Watching the UN General Assembly this year made one wonder if the illustrious world organization should not be moved from the East River to Hollywood, as it is undoubtedly the “best show in town,” with almost 200 heads of state, prime ministers and foreign ministers mostly directing their bravado toward their domestic constituencies and the television cameras.

The Oscar for the Best Actor would probably go to Mahmoud Ahmadinejad, as his act was closest to the somewhat ridiculous and dangerous man he is, speaking about freedom, human rights and peace without masking his Muslim fanaticism or revealing his nuclear and terroristic ambitions and Iran’s abuse of human rights and basic freedoms.

The Oscar for the Best Actor in an Animated Feature would probably go to our own Binyamin Netanyahu with his simplistic live presentation – vintage Bibi.

Barack Obama, the current and probably next president of the United States, was not convinced.

There seem to be very few candidates for Best Actress as there are far too few female heads of state and government, not to speak of within the UN itself. Best Director would probably have to go to Ban Ki-moon, as he orchestrated the charade at the General Assembly – intelligent and polite, but yet he has done very little to reform this outdated organization.

While this parade of endless speeches took place at the General Assembly, the world witnessed hundreds of innocent Syrians killed every day by the brutal Bashar regime, al-Qaida terrorism in Afghanistan and Libya, tension between China and Japan, a dangerous stalemate in the Middle East, a series of humanitarian crises all over the African continent with, for instance, thousands of Eritrean refugees tortured or killed in the Sinai Desert, human sex-trafficking, violent demonstrations in the Muslim world, and a breakdown of the Greek and Spanish economies.

The world is numb listening to useless addresses in an organization that has become ineffective in dealing with today’s global challenges.

The United Nations was created after World War II to replace the League of Nations as a reflection of a new post-war reality and a post-colonial world. The UN Charter puts at the forefront of the organization’s mandate peace, security and friendly relations among countries based on equality, respect of human rights and fundamental freedoms for all without distinction of race, sex, language or religion. The UN has clearly failed as conflict and wars continue and human rights are violently violated in virtually every corner of the world.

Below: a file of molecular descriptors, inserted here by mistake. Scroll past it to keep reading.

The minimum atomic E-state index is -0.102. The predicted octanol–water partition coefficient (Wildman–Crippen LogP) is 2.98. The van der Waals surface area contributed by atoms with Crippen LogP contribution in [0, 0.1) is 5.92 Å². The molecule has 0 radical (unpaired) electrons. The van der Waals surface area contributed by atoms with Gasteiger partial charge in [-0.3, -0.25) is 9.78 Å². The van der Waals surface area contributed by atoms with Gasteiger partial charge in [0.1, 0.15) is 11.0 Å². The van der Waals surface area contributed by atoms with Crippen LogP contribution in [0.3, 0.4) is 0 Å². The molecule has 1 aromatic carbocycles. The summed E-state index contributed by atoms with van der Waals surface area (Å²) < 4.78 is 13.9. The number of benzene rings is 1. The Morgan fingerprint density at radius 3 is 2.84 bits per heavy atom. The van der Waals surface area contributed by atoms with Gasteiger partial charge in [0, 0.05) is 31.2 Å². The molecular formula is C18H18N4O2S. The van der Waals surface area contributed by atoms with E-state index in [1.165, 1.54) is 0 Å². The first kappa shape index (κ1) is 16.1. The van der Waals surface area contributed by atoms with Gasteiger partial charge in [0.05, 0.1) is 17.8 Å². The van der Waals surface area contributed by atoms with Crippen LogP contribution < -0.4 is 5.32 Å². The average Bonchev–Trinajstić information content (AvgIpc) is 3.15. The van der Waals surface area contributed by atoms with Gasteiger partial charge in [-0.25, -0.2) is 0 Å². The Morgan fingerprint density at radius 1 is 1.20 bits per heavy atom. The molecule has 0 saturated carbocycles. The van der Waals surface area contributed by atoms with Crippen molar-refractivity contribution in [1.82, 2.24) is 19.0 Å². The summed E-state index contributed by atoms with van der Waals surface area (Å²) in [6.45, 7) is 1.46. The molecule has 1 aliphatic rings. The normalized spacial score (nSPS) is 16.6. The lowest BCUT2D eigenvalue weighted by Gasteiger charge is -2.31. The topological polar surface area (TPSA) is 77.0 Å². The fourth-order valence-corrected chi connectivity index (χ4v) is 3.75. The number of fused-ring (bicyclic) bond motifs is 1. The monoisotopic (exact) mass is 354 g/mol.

This comes at a time when international collective action has become more important and urgent. Without collective multilateral efforts, there will be no solutions to most of the world’s conflicts and ailments, be they in Iran, Syria or Sudan, or in the reduction of poverty, hunger and disease so prevalent in Africa.

However, while there is a desire for the leading world power – the United States under President Barack Obama – to act diplomatically through collective efforts, the UN is an inefficient vehicle. At best it represents the powers of the middle of the last century, with the predominance of the nation state and the supposed omnipotence of government.

The world of 2012 is not that of 1945. The world is in many ways borderless when it comes to the movement of people, trade, money and the important interconnectivity between value- and interest- based communities, not necessarily countries. The forces of evil have also fundamentally changed – if after WWII, a country needed to be wealthy in resources, financial or natural, in today’s world the weaker and poorer parts of the chain of nations have become more dangerous. The acquisition or development of weapons of mass destruction is open to all including the poorest of states, such as North Korea and Iran, and in the near future probably to terrorist organizations such as al-Qaida. Opportunity and destruction are easier to come by – and both challenges can only be met by effective collective efforts.

This is especially true at this moment in history when governments have become less relevant and governance more difficult. Economies are mostly run by the private sector, societies are moved increasingly by civil society, information is passed on by new media vehicles and security is, more than before, in the hands of individual groups.